Working Paper Series

  • The Real Value of SNAP Benefits and Health Outcomes

    Hilary Hoynes, Garret Christensen, Erin Bronchetti

    Goldman School of Public Policy Working Paper (September 2017)

    The Supplemental Nutrition Assistance Program (SNAP, formerly food stamps) is one of the most important elements of the social safety net. Unlike most other safety net programs, SNAP varies little across states and over time, which creates challenges for quasi-experimental evaluation. Notably, SNAP benefits are fixed across 48 states; but local food prices vary, leading to geographic variation in the real value of SNAP benefits. In this study, we provide the first estimates that leverage variation in the real value of SNAP benefits across markets to examine effects of SNAP on child health. We link panel data on regional food prices to National Health Interview Survey data and use a fixed effects framework to estimate the relationship between local purchasing power of SNAP and children’s health and health care utilization. We find that children in market regions with lower SNAP purchasing power utilize less preventive health care. Lower real SNAP benefits also lead to an increase in school absences. We find no effect on reported health status.

  • Pensions in the Trenches: Are Rising City Pension Costs Crowding Out Public Services?

    Sarah F. Anzia

    Goldman School of Public Policy Working Paper (August 2017)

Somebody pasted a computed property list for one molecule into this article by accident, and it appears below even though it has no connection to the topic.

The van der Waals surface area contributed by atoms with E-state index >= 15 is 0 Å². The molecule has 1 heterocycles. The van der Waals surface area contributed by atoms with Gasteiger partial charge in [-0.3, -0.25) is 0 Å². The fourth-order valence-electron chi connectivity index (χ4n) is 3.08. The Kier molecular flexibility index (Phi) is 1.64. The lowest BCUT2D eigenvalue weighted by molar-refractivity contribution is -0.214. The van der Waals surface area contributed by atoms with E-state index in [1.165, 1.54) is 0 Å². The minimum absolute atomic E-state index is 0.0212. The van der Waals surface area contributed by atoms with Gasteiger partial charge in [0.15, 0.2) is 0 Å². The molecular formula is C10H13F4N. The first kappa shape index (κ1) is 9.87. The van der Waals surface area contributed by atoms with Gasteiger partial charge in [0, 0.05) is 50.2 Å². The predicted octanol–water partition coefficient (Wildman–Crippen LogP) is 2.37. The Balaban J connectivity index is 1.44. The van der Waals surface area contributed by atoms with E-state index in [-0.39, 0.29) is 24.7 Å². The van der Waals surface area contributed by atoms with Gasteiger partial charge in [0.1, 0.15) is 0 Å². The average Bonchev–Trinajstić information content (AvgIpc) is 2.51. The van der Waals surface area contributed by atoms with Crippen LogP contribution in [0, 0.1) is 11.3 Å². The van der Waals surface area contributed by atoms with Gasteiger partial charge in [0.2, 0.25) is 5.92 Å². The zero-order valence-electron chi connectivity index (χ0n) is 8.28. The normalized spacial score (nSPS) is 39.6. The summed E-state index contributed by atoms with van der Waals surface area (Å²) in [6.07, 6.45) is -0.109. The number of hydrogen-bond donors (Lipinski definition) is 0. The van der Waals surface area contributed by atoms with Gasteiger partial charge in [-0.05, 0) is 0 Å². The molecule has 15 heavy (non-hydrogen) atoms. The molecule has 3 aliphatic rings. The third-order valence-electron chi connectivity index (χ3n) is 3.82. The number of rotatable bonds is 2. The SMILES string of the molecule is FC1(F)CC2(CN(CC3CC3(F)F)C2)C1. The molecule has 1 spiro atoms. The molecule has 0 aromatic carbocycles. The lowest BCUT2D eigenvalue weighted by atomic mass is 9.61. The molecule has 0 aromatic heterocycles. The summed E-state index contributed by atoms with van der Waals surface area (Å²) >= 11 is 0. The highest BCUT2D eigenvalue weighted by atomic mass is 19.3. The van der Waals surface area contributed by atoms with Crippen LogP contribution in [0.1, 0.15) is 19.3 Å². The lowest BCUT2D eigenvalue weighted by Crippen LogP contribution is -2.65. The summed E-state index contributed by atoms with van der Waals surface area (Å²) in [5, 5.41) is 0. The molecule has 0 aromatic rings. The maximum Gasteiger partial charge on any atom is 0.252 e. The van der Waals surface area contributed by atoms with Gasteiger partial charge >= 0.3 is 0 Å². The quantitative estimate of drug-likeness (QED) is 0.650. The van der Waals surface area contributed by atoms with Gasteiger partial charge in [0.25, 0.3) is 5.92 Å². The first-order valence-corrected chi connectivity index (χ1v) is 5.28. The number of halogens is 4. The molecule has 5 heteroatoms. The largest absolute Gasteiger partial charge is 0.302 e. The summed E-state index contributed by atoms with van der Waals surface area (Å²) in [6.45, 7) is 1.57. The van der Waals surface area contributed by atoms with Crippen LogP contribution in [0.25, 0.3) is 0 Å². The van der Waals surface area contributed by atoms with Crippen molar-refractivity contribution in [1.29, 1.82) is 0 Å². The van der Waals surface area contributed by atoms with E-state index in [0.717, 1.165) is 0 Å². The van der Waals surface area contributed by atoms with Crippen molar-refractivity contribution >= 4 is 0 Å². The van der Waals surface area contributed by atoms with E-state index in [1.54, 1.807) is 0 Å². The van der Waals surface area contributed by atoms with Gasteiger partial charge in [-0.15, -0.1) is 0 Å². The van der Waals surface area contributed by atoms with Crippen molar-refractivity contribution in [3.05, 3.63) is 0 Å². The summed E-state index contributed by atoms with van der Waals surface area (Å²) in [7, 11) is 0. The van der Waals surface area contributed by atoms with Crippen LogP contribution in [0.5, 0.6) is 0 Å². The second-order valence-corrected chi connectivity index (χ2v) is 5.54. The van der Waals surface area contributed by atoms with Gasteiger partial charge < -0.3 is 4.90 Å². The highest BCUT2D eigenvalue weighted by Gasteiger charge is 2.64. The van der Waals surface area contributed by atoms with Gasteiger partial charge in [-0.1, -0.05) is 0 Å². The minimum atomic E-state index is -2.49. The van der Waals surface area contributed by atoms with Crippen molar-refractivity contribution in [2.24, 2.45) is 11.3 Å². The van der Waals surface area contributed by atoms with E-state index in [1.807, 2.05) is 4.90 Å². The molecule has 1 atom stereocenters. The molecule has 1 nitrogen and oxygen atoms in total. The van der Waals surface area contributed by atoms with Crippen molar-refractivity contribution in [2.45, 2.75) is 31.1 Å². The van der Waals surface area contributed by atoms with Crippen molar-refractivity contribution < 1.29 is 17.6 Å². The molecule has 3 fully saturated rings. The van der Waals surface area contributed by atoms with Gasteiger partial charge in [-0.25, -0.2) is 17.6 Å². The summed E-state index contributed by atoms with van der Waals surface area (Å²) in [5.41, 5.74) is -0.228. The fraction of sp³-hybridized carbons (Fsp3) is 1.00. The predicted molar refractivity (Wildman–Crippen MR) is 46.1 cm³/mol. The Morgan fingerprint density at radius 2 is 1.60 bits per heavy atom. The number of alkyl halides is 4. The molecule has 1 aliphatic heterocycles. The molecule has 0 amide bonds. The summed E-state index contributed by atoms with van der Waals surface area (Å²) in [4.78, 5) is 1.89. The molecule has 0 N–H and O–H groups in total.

Some experts claim that state and local governments have seen dramatic increases in their public pension costs and that pension spending is crowding out local public services.  Others maintain that serious pension problems are limited to a small number of governments that have been especially irresponsible.  However, no existing studies—nor the datasets they rely on—allow us to evaluate the extent to which local pension costs are actually rising, or whether pensions are crowding out services.  In this paper, I analyze a new dataset of the annual pension expenditures of 219 municipal governments across the U.S. from 2005 to 2014.  I find that 85% of the cities saw increases in their pension expenditures over this ten-year period.  In the median city, inflation-adjusted pension expenditures increased by 45% in ten years, and the average increase was 69%.  There is also considerable cross-city variation in the amount cities spend on pensions per employee, with typical cities spending about $7,000 per employee per year but some spending as little as $2,500 and others spending more than $20,000.  And when I examine variation within cities over time, I estimate that a 10% increase in per-employee pension expenditures is associated with a 0.73% average drop in city employment the following year.  These pension-induced employment reductions are most pronounced for non-public safety employees and for cities in states with collective bargaining laws.  In addition, many cities are seeing cuts in areas other than employment:  rising pension costs are also associated with reduced spending on construction and equipment. 

  • Does Gender Stereotyping Affect Women at the Ballot Box? Evidence from Local Elections in California, 1995-2013

    Sarah F. Anzia, Rachel Bernhard

    Goldman School of Public Policy Working Paper (August 2017)